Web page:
Only recently has the ICS given a consensus definition for UAB, which will likely act as a guiding definition for clinical and research purposes. As stated earlier, UAB is “characterized by a slow urinary stream, hesitancy, and straining to void, with or without a feeling of incomplete bladder emptying sometimes with storage symptoms.”[1] The important distinction of both the Congress on UAB and ICS definitions is that UAB is a symptom syndrome. Presentation and etiology can and will be highly variable between patients. However, the establishment of a consensus definition will encourage clinicians to consider UAB as a differential diagnosis in patients presenting with lower urinary tract voiding symptoms.


UAB as an entity remains difficult to study in part because its corresponding urodynamic correlate remains loosely defined, leading to significant variability in diagnostic criteria across research studies. Because of the variability in definition, reported prevalence also varies significantly. It is believed to range from 12% to 45% of females with increased prevalence with age.[2],[4] Resnick et al. looked specifically at a population of women with incontinence in a long-term care facility. Overall, 38% of these women had impaired detrusor function, with DU in 8% of patients and involuntary detrusor contractions with incomplete emptying in 30%.[9] In a follow-up study, nearly one-quarter of women with DU on UDS had been misdiagnosed with stress urinary incontinence.[10]

In the ambulatory setting, DU is less common than in the long-term care facility setting. Of 206 consecutive women seen in the urogynecology practice, 62% of women self-reported voiding difficulties and 19.4% of women had demonstrable evidence of DU as characterized by incomplete emptying.[11] Interestingly, only 68% of women with incomplete emptying on UDS reported voiding symptoms. It is not clear if the disease processes that lead to DU affect a patient's symptomatology and perception of UAB or incomplete emptying. If so, this may explain why 32% of patients in this study have incomplete emptying on UDS consistent with DU and do not perceive symptoms of UAB.

Overall trends suggest that DU and UAB are more common in elderly women and more common in women residing in a long-term care facility. Several studies have demonstrated similar prevalence rates for DU in the ambulatory setting of around 12%–19.4%.[4],[11],[12],[13] As would be expected, voiding symptoms consistent with UAB are slightly higher. A population-wide study in Detroit surveyed 291 women with 20% reporting difficulty with emptying their bladder.[14]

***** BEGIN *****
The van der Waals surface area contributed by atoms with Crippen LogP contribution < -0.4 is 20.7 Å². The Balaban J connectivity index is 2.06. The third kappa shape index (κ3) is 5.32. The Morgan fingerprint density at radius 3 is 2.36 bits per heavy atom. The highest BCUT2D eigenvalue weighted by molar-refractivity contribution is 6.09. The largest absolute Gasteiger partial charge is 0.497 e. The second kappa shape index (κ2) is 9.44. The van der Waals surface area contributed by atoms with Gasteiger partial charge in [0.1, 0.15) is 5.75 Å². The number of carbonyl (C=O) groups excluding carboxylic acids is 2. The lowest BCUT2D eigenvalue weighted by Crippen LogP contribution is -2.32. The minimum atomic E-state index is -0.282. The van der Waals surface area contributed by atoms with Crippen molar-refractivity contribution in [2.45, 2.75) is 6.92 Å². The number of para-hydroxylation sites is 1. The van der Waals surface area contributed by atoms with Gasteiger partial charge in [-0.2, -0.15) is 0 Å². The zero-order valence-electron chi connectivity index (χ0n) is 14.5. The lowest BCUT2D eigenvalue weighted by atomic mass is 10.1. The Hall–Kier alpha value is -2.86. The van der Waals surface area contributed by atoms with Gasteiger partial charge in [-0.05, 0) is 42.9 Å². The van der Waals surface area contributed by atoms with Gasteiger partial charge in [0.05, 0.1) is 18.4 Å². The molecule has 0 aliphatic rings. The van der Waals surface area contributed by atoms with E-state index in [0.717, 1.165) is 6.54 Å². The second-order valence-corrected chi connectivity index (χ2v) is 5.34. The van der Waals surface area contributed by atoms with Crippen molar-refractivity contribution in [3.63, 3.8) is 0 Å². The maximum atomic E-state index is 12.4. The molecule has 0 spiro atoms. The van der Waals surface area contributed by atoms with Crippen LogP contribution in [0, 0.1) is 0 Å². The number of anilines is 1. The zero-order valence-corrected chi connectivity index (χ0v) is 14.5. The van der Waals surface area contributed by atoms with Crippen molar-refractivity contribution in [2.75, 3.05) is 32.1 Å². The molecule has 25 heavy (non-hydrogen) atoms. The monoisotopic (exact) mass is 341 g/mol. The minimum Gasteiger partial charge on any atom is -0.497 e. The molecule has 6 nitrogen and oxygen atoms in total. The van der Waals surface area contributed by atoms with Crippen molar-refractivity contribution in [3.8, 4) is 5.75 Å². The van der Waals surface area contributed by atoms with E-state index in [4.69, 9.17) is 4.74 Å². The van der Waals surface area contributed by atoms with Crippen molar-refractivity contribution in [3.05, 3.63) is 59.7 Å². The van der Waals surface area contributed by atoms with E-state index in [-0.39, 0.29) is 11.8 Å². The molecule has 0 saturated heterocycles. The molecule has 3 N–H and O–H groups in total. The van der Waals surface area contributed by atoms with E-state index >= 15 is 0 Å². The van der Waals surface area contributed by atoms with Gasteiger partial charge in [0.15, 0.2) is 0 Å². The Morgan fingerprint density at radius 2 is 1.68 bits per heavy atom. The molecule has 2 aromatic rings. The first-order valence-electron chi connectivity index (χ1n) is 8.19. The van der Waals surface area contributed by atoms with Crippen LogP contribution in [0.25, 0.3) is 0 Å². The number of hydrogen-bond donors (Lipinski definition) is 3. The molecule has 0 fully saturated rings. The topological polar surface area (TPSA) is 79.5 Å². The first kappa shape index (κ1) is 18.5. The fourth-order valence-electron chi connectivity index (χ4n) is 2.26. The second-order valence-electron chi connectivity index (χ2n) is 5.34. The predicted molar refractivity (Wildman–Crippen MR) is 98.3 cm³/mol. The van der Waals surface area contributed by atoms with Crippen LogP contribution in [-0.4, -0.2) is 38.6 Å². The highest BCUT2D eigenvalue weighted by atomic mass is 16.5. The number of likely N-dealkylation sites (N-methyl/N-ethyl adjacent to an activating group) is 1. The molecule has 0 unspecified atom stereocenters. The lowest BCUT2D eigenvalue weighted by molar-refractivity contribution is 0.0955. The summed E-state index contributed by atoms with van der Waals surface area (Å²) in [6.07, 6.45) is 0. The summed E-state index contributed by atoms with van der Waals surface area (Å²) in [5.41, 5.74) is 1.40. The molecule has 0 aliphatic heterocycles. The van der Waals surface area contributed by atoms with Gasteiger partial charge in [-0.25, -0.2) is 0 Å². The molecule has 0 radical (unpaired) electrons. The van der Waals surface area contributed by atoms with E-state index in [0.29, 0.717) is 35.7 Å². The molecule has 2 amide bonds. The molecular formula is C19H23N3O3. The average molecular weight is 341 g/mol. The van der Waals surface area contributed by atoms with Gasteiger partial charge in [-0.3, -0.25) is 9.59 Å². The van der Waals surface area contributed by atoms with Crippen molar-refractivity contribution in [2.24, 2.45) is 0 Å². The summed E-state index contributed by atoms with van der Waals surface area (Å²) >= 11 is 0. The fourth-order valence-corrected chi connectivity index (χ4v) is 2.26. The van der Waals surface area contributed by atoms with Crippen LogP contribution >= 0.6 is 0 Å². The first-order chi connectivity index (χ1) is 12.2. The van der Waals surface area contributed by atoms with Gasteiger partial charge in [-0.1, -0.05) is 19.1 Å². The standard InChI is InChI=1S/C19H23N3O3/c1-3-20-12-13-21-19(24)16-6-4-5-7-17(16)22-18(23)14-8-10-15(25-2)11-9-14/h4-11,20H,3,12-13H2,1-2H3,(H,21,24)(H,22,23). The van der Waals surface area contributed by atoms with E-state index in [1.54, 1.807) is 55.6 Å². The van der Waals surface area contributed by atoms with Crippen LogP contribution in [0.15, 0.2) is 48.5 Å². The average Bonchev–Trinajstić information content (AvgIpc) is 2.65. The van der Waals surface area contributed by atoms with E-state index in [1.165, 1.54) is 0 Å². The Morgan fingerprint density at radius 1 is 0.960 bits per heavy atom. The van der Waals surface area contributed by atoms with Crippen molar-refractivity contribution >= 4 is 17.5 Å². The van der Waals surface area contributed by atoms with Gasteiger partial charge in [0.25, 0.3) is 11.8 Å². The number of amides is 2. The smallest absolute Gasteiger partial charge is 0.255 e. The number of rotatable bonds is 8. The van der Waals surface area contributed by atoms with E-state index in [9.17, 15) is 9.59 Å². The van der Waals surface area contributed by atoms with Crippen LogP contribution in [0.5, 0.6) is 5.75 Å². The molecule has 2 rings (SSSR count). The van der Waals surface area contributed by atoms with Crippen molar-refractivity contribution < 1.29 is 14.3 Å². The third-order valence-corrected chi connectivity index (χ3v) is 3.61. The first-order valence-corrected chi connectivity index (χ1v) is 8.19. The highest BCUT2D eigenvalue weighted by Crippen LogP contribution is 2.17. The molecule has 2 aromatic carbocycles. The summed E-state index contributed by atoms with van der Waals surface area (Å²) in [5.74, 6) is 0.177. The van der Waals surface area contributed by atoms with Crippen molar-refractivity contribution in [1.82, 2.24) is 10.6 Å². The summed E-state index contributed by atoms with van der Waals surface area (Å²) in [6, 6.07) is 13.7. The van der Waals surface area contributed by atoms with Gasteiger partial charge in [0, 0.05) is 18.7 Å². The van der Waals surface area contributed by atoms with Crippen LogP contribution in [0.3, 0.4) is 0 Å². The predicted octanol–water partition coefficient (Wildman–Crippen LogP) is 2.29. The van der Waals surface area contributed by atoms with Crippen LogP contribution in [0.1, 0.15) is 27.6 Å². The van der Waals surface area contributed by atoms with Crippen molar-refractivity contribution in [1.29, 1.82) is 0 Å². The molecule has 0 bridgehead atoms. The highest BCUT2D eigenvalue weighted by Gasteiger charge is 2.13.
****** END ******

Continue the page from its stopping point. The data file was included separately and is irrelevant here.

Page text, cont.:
Etiology and Pathophysiology

There is a controversy as to the exact etiology and pathophysiology underlying UAB. In a broad sense, impaired bladder emptying characteristic of UAB can arise from damage or malfunction of peripheral afferent, efferent, or central nervous system pathways, and detrusor myopathy.[3] Impaired afferent or sensory signaling, which is common with aging and diabetic cystopathy, can impair the micturition reflex leading to impaired emptying.[2] Impaired efferent or motor signaling due to peripheral nerve malfunction or injury can lead directly to impaired contractility. Neural signaling through central nervous system pathways, particularly from the pontine micturition center through the lumbosacral cord, is essential for generating adequate detrusor contractions. Disruptions of the central neural pathways can arise from many pathologic processes including spinal cord injuries, spinal stenosis, and malignancy or vascular insults. Detrusor myopathy is characterized by unfavorable smooth muscle remodeling and myogenic failure. It may result from neuropathy or it may be idiopathic. Some factors that may lead to detrusor myopathy include BOO, aging, denervation, ischemia, or inflammation. UAB often coexists with overactive bladder, though the disease processes appear distinct.[3]

Idiopathic causes, cardiovascular insults, and neurogenic causes may all underlie eventual development of UAB through the previously described pathophysiologic pathways.[15],[16] A recent retrospective study of 1726 patients believed to suffer from UAB found that based on patient history, 11.5% of patients would fall into the idiopathic subclass, with neurogenic causes accounting for 84.6% and myogenic causes 2.6%.[5] However, a 2016 retrospective study of 4 years of patients with UAB at one institution was unsuccessful in finding a correlation between clinical and urodynamic variables and etiologies of UAB.[6] A lack of distinct differentiation between etiological groups supports the idea that UAB more typically presents in a multifactorial fashion, or through converging pathways, rather than through clearly distinct underlying pathophysiological pathways.


Patients with UAB often present in a similar fashion to patients with general LUTS. As such, the initial evaluation should be similar. All patients should undergo a history and physical examination, with specific attention paid to bowel habits, prior abdominal or pelvic surgeries, prior traumas, medications, neurologic history, physical examination, and pelvic floor examination. We recommend as first-line tests urinalysis and postvoid residual (PVR). Given low incidence of BOO in women, uroflowmetry can be particularly useful to identify patients with low flow. Although a specific cutoff for maximum flow rate characteristic of UAB has not been defined, there are typical findings. Uroflowmetry typically shows a slow take-off with low maximum flow rate, prolonged voiding time, and multiple intervals.[1]